Throughout his years, Edmund Burke generated a prolific library of writings that are foundational to Conservative thinking and kept England on course away from Revolution.
Paul Elmer More is thought of "as a critic of ideas, perhaps there has not been his peer in England or American since Coleridge". He fought the pragmatism of James, the naturalism of Dewey, the sentimentality of the socialists, and the presumption of those that forgot dualism.
Conservatism was in a sort of "wilderness" and struggled through the beginning years of the 20th century. Great leaders of ideas were hard to come by, and it seemed that the vision of America espoused by Hamilton had won. Ideas shifted from the political leaders to the educational leaders.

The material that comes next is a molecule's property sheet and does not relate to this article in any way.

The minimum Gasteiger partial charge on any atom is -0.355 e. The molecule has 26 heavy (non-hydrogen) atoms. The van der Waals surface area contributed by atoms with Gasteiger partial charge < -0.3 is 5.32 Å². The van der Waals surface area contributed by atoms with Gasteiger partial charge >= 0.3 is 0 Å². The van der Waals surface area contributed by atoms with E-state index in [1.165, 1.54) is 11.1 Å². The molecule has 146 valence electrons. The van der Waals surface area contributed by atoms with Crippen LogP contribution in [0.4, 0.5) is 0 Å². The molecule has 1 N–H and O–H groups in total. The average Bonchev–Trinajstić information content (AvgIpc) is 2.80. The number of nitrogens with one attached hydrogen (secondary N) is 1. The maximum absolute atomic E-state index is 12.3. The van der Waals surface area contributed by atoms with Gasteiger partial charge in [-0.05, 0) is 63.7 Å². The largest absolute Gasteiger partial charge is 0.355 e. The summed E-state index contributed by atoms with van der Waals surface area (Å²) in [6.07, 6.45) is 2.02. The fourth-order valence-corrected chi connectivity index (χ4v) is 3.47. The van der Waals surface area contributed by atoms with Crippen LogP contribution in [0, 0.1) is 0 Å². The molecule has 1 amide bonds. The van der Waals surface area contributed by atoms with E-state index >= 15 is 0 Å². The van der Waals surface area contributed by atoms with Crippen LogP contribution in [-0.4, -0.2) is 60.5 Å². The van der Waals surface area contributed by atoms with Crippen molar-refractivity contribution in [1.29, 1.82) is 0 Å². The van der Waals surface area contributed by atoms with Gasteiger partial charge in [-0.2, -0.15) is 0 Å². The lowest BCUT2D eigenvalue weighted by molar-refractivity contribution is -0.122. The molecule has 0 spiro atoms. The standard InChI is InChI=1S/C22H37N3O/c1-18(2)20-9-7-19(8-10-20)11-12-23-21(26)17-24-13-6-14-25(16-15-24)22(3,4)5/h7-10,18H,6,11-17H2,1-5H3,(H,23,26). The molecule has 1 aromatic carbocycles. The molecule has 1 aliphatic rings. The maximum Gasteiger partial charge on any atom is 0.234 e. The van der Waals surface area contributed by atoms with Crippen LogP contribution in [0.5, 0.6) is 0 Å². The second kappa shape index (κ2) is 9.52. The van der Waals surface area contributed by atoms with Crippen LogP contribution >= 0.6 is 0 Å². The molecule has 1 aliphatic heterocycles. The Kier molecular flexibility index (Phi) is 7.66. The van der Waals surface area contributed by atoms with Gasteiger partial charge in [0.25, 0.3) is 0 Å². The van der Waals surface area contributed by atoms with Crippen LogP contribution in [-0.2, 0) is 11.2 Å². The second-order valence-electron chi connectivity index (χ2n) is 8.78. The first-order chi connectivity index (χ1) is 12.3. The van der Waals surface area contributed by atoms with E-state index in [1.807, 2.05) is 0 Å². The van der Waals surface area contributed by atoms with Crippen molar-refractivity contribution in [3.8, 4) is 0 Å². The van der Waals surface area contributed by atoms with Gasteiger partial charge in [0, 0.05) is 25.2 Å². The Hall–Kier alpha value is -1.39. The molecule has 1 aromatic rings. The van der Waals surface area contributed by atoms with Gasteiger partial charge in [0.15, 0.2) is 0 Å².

Man is a creature with a dual nature: an individual spirit that longs for a sense of connection to their fellow man. Conservatives celebrate that individual spirit but also seek to nurture a voluntary community built around shared principles, experiences, and a sense of something greater than the individual. The Radical seeks to destroy these communities at every chance they get. When the individual is isolated they are ripe to be exploited by the Radical's siren call of "community" which is nothing more than a despotic state of misery.